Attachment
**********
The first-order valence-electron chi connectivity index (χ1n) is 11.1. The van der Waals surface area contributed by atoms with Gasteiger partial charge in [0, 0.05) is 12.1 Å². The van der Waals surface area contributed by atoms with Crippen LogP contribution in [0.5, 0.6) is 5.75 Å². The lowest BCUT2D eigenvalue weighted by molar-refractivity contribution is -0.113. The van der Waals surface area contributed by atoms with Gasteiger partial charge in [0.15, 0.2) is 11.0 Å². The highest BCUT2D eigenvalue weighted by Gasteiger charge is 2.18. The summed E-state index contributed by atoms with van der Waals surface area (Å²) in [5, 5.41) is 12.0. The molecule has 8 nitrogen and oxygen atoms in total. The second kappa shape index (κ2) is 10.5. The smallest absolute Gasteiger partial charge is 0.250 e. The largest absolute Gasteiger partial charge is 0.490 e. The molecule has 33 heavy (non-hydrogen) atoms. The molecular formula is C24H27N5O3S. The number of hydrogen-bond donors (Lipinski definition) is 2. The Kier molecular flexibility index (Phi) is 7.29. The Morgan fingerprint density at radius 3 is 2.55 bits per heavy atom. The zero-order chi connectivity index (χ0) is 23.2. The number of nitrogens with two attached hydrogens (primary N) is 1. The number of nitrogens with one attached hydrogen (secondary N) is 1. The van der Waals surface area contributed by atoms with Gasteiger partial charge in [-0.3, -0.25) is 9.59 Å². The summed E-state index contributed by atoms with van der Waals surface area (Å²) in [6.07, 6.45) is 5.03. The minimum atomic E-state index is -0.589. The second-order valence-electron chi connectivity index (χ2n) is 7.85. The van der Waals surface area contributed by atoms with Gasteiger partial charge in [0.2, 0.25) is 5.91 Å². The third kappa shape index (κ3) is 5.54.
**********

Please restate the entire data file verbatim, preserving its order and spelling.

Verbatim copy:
The first-order valence-electron chi connectivity index (χ1n) is 11.1. The van der Waals surface area contributed by atoms with Gasteiger partial charge in [0, 0.05) is 12.1 Å². The van der Waals surface area contributed by atoms with Crippen LogP contribution in [0.5, 0.6) is 5.75 Å². The lowest BCUT2D eigenvalue weighted by molar-refractivity contribution is -0.113. The van der Waals surface area contributed by atoms with Gasteiger partial charge in [0.15, 0.2) is 11.0 Å². The highest BCUT2D eigenvalue weighted by Gasteiger charge is 2.18. The summed E-state index contributed by atoms with van der Waals surface area (Å²) in [5, 5.41) is 12.0. The molecule has 8 nitrogen and oxygen atoms in total. The second kappa shape index (κ2) is 10.5. The smallest absolute Gasteiger partial charge is 0.250 e. The largest absolute Gasteiger partial charge is 0.490 e. The molecule has 33 heavy (non-hydrogen) atoms. The molecular formula is C24H27N5O3S. The number of hydrogen-bond donors (Lipinski definition) is 2. The Kier molecular flexibility index (Phi) is 7.29. The Morgan fingerprint density at radius 3 is 2.55 bits per heavy atom. The zero-order chi connectivity index (χ0) is 23.2. The number of nitrogens with two attached hydrogens (primary N) is 1. The number of nitrogens with one attached hydrogen (secondary N) is 1. The van der Waals surface area contributed by atoms with Gasteiger partial charge in [-0.3, -0.25) is 9.59 Å². The summed E-state index contributed by atoms with van der Waals surface area (Å²) in [6.07, 6.45) is 5.03. The minimum atomic E-state index is -0.589. The second-order valence-electron chi connectivity index (χ2n) is 7.85. The van der Waals surface area contributed by atoms with Gasteiger partial charge in [0.2, 0.25) is 5.91 Å². The third kappa shape index (κ3) is 5.54.